A consensus theorist might suggest that the relationship between the owner and the tenant is founded on mutual benefit. In contrast, a conflict theorist might argue the relationship is based on a conflict in which the owner and tenant are struggling against each other. Their relationship is defined by the balance in their abilities to extract resources from each other, e. The bounds of the relationship are set where each is extracting the maximum possible amount of resources out of the other.
The Relationship Between Rheto - words The Relationship between Rhetoric and Social ConflictIn society there are daily occurrences that happen as a result of rhetoric, which then question and mold our individuality. How we react to these responses define us as a society and can then cause us to have a conflict socially.
These occurrences challenge our perceptions allowing us to think independently about each issue. Without the linkage of rhetoric and conflict, we would have a difficult time justifying our understanding of these issues.
A reaction to rhetoric can also characterize us from each other in a way that creates a singular identity. This individuality combined with the identities of others, make up our community and allow rhetoric and conflict to occur almost naturally.
To further explain why rhetoric and conflict are so important we must understand the importance of this issue, in trying to relate everyday activities as examples of rhetoric and conflict.
Our Society creates certain rhetorical ideologies, which are contained in social institutions, such as churches, communities, or clubs, in which conformity is a must. These ideologies bring people together to stand behind a common interest and fight for their own beliefs, morals, and values.
It is when these social institutions collide with each other that social conflict is formed and problems arise. In order to understand the relationship between rhetoric and social conflict one must be able to define these terms adequately.
Rhetoric is the ability to use words effectively in order to receive a response that is either positive or negative To create a positive response, a person might appeal to the emotions of another who is sympathetic to the situation or who is currently involved with the same experience.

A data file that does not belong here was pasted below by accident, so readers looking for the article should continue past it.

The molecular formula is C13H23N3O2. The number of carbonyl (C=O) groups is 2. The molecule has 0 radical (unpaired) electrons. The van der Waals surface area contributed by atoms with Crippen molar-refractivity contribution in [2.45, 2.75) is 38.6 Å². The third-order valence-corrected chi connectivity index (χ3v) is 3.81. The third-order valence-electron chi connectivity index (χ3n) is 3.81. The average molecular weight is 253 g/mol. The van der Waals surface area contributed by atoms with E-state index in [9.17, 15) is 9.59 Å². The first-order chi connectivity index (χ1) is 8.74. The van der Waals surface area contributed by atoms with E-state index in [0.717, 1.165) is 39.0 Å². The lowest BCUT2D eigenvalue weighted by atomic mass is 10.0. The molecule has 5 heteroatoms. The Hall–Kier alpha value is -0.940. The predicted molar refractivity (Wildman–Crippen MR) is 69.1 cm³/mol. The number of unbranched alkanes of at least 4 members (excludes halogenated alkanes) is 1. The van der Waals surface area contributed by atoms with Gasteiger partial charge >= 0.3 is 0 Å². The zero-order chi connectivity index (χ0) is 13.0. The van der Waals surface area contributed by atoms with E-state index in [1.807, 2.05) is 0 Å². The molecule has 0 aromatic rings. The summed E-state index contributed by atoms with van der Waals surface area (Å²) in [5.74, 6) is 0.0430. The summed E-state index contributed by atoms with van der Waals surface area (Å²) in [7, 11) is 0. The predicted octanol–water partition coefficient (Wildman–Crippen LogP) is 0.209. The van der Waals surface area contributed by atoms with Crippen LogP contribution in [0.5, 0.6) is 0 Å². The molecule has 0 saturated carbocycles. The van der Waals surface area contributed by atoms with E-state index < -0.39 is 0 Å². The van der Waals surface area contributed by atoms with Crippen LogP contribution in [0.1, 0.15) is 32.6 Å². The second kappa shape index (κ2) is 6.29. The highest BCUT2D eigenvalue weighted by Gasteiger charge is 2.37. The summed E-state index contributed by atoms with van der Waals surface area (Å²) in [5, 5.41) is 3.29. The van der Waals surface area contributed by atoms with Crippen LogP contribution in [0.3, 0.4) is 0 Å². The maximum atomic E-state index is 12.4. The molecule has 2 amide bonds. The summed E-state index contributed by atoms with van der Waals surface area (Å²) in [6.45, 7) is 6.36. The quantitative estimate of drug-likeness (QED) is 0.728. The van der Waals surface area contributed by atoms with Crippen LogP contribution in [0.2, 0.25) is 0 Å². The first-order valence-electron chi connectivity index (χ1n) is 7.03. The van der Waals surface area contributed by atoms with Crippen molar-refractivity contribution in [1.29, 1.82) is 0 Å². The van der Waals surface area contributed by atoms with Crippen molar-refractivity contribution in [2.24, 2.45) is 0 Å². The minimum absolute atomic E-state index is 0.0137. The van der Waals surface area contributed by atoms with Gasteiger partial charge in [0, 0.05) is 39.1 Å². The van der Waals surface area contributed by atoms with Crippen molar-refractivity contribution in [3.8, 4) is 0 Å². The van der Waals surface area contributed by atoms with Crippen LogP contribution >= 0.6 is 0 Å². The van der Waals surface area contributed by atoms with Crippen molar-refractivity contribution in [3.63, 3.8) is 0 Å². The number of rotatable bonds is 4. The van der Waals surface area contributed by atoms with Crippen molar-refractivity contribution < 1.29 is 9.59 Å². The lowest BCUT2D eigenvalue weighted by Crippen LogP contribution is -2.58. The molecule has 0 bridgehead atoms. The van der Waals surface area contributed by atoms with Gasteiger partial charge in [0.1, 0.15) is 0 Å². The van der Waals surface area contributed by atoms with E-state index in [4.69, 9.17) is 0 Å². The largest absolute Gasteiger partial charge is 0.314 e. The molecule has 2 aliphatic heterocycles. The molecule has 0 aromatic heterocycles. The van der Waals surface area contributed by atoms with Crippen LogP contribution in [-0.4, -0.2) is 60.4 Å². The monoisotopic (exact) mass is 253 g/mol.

They may use familiar experiences and memories to help the response take its shape. Moore describes The relationship between rhetoric and social conflict sides of this controversy of smoker and antismoker rights, but when reading this article both sides are conformed to their own beliefs and support them quite well.
The ideas of both sides make up an ideology, which is expressed over and over again through their justifications. Only a smoker can sympathize with a fellow smoker when explaining the right to be able to smoke in public.
The same goes for the opposite view, only a non-smoker can understand and relate to the effects of second hand smoke, and only they can justify why they feel it is wrong. On the other hand, a negative response is just as easy to elicit.
Depending on ones beliefs, rhetoric will come into effect when there is a situation that is not agreeable by both parties. How this situation is illustrated is that rhetoric is the approach of the issue, the disagreement is the conflict, and the two arguments being expressed is the social interaction.
Rhetoric is the way in which the conflict is explained while conflict is the difference of two or more opinions. It is developed through a wide range of typical interactions between beliefs that are in conflict.
Simmel can describe an example of this interaction in the article 'Competition'. Each party tries to get their point across in a way so that social order is formed.